Charles Darwin was an English biologist, naturalist and geologist who was most famous for his work, ‘The Origin of Species’, a milestone to our understanding of the conception of all living beings. He transformed the world with his ideas of how we look at nature, which were nothing short of revolutionary.
Darwin’s Early Life and Education
Charles Darwin was born on February 12, 1809, in Shrewsbury, England to Robert and Susannah Darwin. Darwin was schooled at home by his sister Caroline until he was eight years old and then suddenly, his mother, Susannah, died. He then spent a year at a day school and transferred to a boarding school, the Shrewsbury School. There he studied, until the age of sixteen, when his father sent him to the University of Edinburgh to study medicine.
Darwin was particularly fascinated by collecting, hunting, and naturalizing instead of medicine. It was there that he first learned to study and collect beetles. The marine biologist Robert Grant took him under his wing. After two years, with the help of his father, Darwin transferred to the University of Cambridge to study for the clergy of the Anglican Church he became friends with the older botanist John Henslow.
Soon after graduating in 1831, Darwin was offered a position on board the HMS Beagle. It was a ship that was mapping the coast of South America on a two or three year voyage around the world. He spent the next five years on board the Beagle. There, Darwin spent all his time taking copious notes and sent more than thousands of samples and specimens back to Henslow in England for safe- keeping.
Henslow and other geologists, zoologists, and botanists were fascinated by the specimens he had collected. He spent the next ten years cataloging and describing the discoveries he had made on his journey. While working on this, he started to think about a deeper, more important problem: the origin of species. He opened his first notebook on the topic in 1837. It would take him more than 20 years to be confident of his new theory and have courage to publish it.
Further work and Research
In 1839, Darwin married Emma Wedgwood, his cousin, and they moved in to a house in London where Darwin could focus on his work. Unfortunately, his health started to fail mysteriously, so they moved to the country. They lived in a small village where Darwin could find peace and quiet.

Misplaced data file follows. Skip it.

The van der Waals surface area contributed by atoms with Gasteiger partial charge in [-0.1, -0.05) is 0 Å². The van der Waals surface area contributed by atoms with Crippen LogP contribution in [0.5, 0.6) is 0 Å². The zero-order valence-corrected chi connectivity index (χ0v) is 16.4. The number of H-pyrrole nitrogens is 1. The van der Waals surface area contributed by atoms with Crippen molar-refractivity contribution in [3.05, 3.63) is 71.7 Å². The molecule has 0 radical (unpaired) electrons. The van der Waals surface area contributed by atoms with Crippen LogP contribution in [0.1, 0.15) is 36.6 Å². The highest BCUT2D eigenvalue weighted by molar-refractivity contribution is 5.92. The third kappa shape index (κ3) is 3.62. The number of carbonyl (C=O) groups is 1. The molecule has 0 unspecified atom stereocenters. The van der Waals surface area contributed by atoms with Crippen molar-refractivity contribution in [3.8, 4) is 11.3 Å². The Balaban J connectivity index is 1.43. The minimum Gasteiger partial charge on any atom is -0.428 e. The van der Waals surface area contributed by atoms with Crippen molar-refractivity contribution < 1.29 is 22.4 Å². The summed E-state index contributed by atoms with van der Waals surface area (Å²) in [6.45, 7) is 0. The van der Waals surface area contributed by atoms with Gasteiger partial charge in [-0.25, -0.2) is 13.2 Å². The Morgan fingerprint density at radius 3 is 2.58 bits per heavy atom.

After he completed his work on the results of the Beagle voyage, Darwin turned to what seemed at first like a small, insignificant problem: the classification of different kinds of barnacles. Darwin soon became entangled in the enormous project of dissecting and describing all of the barnacles of the world for what eventually became a four- volume work. Eight years later, in 1854, he finally finished, and was able to turn back to the problem of evolution.
In 1857, Alfred Russell Wallace sent Darwin a paper regarding the evolution of species. Wallace’s theory was very similar to Darwin’s. Wallace’s paper and a sketch of Darwin’s theory were presented at the Linnean Society. Soon after this, he decided to produce an “abstract” of a longer book on evolution that he was working on, so anyone else could not take credit for an idea he had been developing for more than twenty years. It was published in 1859 as On the Origin of Species, or the Preservation of Favoured Races in the Struggle for Life, becoming an immediate sensation and selling out the first printing within a day. Darwin remained above the fray in his self-imposed isolation at Down House while his friends Joseph Hooker, the botanist, and especially Thomas Henry Huxley, the zoologist, defended his theory to the world while he continued to do research.
In the 1860s, Darwin worked on three books. One was about variation under domestication, which he saw as being parallel to variation in the wild. Another was about the evolution of humanity and the role of sexual selection. The final one regarded the expression of emotions. The book on humanity and sexual selection, The Descent of Man, was published in 1871.
In his last decade, Darwin turned away from evolution and focused on the garden. His research on climbing plants and the geological role of earthworms turned his workshop into a virtual greenhouse and resulted in several books. By 1877, the University of Cambridge gave him an honorary doctorate. In 1882, he weakened. Darwin died on April 19, 1882, at the Down House. He was buried in Westminster Abbey.